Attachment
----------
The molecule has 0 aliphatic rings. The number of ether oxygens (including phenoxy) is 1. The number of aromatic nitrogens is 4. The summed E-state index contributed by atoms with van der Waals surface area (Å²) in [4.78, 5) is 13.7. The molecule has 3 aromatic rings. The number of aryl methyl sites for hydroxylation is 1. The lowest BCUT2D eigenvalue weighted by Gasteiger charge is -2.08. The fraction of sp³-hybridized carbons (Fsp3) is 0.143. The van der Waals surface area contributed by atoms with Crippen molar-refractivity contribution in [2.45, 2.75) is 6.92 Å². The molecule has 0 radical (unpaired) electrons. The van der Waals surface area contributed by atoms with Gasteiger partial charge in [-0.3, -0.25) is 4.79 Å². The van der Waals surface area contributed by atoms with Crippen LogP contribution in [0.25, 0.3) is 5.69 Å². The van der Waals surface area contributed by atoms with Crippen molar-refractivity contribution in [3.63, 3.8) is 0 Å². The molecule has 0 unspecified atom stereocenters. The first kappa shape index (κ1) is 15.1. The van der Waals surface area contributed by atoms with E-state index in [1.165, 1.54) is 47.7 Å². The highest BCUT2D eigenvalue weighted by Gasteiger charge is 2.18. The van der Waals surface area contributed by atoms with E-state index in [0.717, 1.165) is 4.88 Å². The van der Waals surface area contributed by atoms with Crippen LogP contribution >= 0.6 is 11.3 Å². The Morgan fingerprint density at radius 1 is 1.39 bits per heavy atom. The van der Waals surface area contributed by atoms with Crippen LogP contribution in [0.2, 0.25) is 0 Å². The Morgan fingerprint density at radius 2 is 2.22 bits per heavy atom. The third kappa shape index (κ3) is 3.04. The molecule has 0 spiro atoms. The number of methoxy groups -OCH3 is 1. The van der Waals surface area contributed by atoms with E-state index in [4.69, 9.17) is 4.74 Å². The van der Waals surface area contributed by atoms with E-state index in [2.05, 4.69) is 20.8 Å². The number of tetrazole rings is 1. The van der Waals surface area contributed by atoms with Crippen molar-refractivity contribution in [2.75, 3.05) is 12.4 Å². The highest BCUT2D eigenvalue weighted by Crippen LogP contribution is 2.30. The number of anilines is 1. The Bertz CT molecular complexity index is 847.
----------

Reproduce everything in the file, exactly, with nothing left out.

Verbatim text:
The molecule has 0 aliphatic rings. The number of ether oxygens (including phenoxy) is 1. The number of aromatic nitrogens is 4. The summed E-state index contributed by atoms with van der Waals surface area (Å²) in [4.78, 5) is 13.7. The molecule has 3 aromatic rings. The number of aryl methyl sites for hydroxylation is 1. The lowest BCUT2D eigenvalue weighted by Gasteiger charge is -2.08. The fraction of sp³-hybridized carbons (Fsp3) is 0.143. The van der Waals surface area contributed by atoms with Crippen molar-refractivity contribution in [2.45, 2.75) is 6.92 Å². The molecule has 0 radical (unpaired) electrons. The van der Waals surface area contributed by atoms with Gasteiger partial charge in [-0.3, -0.25) is 4.79 Å². The van der Waals surface area contributed by atoms with Crippen LogP contribution in [0.25, 0.3) is 5.69 Å². The van der Waals surface area contributed by atoms with Crippen molar-refractivity contribution in [3.63, 3.8) is 0 Å². The molecule has 0 unspecified atom stereocenters. The first kappa shape index (κ1) is 15.1. The van der Waals surface area contributed by atoms with E-state index in [1.165, 1.54) is 47.7 Å². The highest BCUT2D eigenvalue weighted by Gasteiger charge is 2.18. The van der Waals surface area contributed by atoms with E-state index in [0.717, 1.165) is 4.88 Å². The van der Waals surface area contributed by atoms with Crippen LogP contribution >= 0.6 is 11.3 Å². The Morgan fingerprint density at radius 1 is 1.39 bits per heavy atom. The van der Waals surface area contributed by atoms with Crippen LogP contribution in [0.2, 0.25) is 0 Å². The Morgan fingerprint density at radius 2 is 2.22 bits per heavy atom. The third kappa shape index (κ3) is 3.04. The molecule has 0 spiro atoms. The number of methoxy groups -OCH3 is 1. The van der Waals surface area contributed by atoms with E-state index in [4.69, 9.17) is 4.74 Å². The van der Waals surface area contributed by atoms with E-state index in [2.05, 4.69) is 20.8 Å². The number of tetrazole rings is 1. The van der Waals surface area contributed by atoms with Crippen molar-refractivity contribution in [2.75, 3.05) is 12.4 Å². The highest BCUT2D eigenvalue weighted by Crippen LogP contribution is 2.30. The number of anilines is 1. The Bertz CT molecular complexity index is 847.